Progressive governments in poor countries fear that if they
undertake measures to enhance real wages and working conditions,
rising labor costs would cause wealthier countries to import from
and invest elsewhere. Yet if the world trading system were designed
to facilitate or even reward measures to promote labor standards,
poor countries could undertake them without fear.
In this book, Christian Barry and Sanjay G. Reddy propose ways
in which the international trading system can support poor
countries in promoting the well-being of their peoples. Reforms to
the trading system can lessen the collective-action problem among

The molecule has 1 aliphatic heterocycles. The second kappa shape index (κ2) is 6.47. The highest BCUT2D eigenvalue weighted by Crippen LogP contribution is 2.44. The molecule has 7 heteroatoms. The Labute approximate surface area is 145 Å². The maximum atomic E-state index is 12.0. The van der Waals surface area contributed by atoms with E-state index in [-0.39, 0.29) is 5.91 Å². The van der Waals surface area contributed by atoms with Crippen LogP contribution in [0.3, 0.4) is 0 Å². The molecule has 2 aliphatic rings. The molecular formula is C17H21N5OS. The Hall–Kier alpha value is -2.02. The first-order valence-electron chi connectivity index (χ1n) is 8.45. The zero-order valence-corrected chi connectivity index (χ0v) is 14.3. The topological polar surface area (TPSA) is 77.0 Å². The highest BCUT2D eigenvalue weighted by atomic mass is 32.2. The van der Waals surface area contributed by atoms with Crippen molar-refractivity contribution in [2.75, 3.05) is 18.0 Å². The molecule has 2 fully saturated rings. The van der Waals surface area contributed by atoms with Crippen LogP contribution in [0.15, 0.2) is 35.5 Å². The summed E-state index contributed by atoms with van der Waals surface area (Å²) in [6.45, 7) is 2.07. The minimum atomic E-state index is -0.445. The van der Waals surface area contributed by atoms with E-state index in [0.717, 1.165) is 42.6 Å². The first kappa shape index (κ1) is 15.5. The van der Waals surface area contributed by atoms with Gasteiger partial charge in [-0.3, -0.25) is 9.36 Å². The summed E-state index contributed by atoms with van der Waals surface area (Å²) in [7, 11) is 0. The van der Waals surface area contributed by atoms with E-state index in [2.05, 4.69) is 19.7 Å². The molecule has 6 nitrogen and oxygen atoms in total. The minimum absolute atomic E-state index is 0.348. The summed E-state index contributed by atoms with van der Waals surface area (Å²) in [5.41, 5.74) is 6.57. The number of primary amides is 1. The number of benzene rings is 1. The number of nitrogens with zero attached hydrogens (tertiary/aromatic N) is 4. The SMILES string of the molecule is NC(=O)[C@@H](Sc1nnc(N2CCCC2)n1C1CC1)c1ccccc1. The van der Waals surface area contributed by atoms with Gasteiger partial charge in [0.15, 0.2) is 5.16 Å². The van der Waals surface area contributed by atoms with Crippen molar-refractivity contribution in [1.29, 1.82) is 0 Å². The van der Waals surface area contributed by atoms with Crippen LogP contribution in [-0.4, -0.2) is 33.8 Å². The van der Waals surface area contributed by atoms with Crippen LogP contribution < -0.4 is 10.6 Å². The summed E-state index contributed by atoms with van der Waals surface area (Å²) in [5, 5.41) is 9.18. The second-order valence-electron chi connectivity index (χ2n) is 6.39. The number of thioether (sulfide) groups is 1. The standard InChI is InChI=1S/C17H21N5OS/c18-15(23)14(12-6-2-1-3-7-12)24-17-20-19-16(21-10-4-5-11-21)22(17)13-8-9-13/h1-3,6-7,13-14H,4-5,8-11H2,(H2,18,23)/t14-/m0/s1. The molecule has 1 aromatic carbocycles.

poor countries, increasing their freedom to pursue policy that
better serves the interests of their people. Incorporating the
right kind of linkage between trading opportunities and the
promotion of labor standards could empower countries, allowing them
greater effective sovereignty and enabling them to improve the
circumstances of the less advantaged.
Barry and Reddy demonstrate how linkage can be made acceptable
to all players, and they carefully defend these ideas against those
who might initially disagree. Their volume is accessible to general
readers but draws on sophisticated economic and philosophical
arguments and includes responses from leading labor activists,
economists, and philosophers, including Kyle Bagwell, Robert
Goodin, Rohini Hensman, and Roberto Mangabeira Unger.
Subjects: Economics, Law, Political Science
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